It needs a close edit when I get home, but the best part; anything I write, I feedback into the program and it learns about my word hoard: Dragon understands more about me every time I unlock the door to the vault.  It learns that if I finish a sentence in a certain way and the next time it doesn’t quite hear what I said, it will make the best guess based on my writing style. It digests your vocabulary. Mine knows words like bowstave and broadhead and whoreson, which at times feels like I’m teaching a child to swear.

The best part though, the thing that really defines the experience to me is that I needn’t write whole chapters of the time. Got an idea for a piece of dialogue? Stick the microphone on and act it out, role-play it. Allow the conversation to flow as you take on each character, saying what you (or rather they) would say and let the thing write itself. You want to stand in a shieldwall? Get out of your chair, stand as you would; knees bent in that half crouch, left arm forward as if carrying the shield and feel your weight shift as you imagine the men to your left and  right shuffling and bracing before the charge strikes home. Describe it as you do it and there’s your scene done. Fortunately, my house is stuffed full of the trappings of re-enactment (because everybody needs a hobby right?). I want to describe a dagger? I pick one up. I can talk of its weight, the bindings on the hilt, the edge of the blade or the balance as I turn it through my fingers.
I tend to take my laptop with me wherever I go, so if it’s back in my tent at a weekend away as a Viking, I can come sweating, and sometimes bloody from a hard fight and breathlessly describe what it felt like: consigning those words to a file on my desktop, knowing they’ll find a home when the time comes to take them out of the word hoard and mesh them into some violent little story later.
Method writing, I suppose you could call it. You want to write about a knife fight? Have one.
I also like the idea that this is somehow back to the old notion of storytelling as an oral tradition.

Couple of thousand words a day on your commute, another thousand on your lunch hour, and any time you can spare in the evenings to act and shout at your laptop, and suddenly all of the drudgery is gone out of writing. That’s 3% of a big novel, every day, written during time you would otherwise have wasted. Easy.

Like a Norseman fresh from a raid I get home laden down with riches for the word hoard, though be advised: you get some very odd looks on the train to London, though it does near-guarantee you your own seat.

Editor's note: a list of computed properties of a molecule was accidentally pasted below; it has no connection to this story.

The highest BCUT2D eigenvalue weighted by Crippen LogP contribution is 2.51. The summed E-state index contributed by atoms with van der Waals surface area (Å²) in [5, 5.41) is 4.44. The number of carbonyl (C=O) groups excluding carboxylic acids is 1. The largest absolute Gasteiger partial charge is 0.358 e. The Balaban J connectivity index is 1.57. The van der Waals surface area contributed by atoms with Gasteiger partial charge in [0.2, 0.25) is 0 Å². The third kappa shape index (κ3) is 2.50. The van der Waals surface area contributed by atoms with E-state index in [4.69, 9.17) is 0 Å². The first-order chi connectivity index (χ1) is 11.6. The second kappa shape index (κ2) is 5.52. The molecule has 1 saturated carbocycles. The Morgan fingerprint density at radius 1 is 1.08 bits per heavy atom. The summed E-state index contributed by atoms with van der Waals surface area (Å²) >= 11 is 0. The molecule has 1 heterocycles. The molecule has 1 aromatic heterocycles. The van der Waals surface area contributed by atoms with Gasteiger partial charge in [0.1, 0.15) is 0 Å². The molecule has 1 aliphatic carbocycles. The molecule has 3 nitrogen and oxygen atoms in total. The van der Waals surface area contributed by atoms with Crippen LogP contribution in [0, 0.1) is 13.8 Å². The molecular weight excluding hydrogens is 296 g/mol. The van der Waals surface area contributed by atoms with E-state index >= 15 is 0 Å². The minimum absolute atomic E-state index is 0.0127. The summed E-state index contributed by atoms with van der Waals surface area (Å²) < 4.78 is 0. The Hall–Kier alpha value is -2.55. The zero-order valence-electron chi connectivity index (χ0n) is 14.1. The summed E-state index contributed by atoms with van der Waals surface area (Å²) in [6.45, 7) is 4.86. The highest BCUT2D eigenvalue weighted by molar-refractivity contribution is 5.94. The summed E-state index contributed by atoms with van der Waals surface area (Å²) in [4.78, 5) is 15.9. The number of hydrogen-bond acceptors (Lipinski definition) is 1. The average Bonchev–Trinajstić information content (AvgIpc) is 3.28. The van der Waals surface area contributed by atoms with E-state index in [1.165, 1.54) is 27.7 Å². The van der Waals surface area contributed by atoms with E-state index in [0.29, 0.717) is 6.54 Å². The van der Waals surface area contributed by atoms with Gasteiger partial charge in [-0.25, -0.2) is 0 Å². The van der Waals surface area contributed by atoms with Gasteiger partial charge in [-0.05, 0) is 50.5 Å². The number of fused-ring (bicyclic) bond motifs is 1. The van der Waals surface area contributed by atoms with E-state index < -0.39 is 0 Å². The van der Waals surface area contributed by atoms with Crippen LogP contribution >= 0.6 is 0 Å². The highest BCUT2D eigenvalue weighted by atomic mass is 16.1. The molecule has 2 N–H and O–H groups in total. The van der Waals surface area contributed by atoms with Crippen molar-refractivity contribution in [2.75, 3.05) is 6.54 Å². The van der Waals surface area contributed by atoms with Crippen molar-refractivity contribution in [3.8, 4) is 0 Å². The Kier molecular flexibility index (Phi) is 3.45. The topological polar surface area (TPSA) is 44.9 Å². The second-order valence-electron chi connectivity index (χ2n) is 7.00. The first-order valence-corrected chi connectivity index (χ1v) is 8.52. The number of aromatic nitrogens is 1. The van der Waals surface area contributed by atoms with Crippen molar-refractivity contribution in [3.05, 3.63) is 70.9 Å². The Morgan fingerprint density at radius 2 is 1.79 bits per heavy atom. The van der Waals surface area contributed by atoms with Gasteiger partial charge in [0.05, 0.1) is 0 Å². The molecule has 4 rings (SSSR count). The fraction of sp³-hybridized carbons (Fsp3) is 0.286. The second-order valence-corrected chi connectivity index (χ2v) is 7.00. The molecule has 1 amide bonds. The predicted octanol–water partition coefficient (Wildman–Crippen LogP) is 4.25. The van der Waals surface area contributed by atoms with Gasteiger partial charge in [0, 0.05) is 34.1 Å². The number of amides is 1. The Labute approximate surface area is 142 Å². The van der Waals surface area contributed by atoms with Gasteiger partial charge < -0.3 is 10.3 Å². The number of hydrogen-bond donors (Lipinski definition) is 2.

The above was all rambled out in one sitting and has not been edited as a means of showing the extent to which the method does/doesn't cope with that old stream of consciousness.

Friday, 8 May 2015

Foresters Miniseries - The Bottle Episode

"Just tell us how you came to be in possession of all that money” Goddard tried. 
“Go fuck yourself”  Rank Cynrid’s witty rejoinder. 
 She could see that this line of questioning wasn't going anywhere and tried a different tactic: 
“Be reasonable; tell us where you got the money Cynrid” Goddard asked in as diplomatic a tone as she could manage, “you cunt”. 
That ruined it.

So here's another episode of my nasty, irreverent, stupid medieval cop-show: 'Foresters'
It continues to follow three Lawmen as they go running after scum in Norman-Era Nottingham. 

I've always wanted to write a 'bottle episode' - you know; where the characters are stuck in one location, they can't leave and tempers are running high. It happens often enough in real policing; just ask any custody Sgt.
I hope you'll find it as big and brash and dumb as the previous one, and it may feature at least one of the characters getting chewed out by their superior: the Reeve of Nottingham.

Oh, and for the record; I've never just found a finger in a custody suite.

Episode 1 can be found in 'Sample Scribbles' over on the right.

Click here for episode 2 and enjoy, share, comment.


photo by Roy Smallpage

Monday, 13 April 2015

Foresters Miniseries - Pilot episode

"Goddard leapt the ale barrels without breaking stride, vaulted the first table, dodged a chair in her path and slammed a drunk out of her way. 
‘Foresters’ she shouted, as if the mail and the harness didn’t give it away. She received a growl from the assembled, but no one blocked her. They knew better, spilt beer or no. She was the fucking law"

You'll recall that I was kicking off a new project - a bit of fun I'm calling 'Foresters'.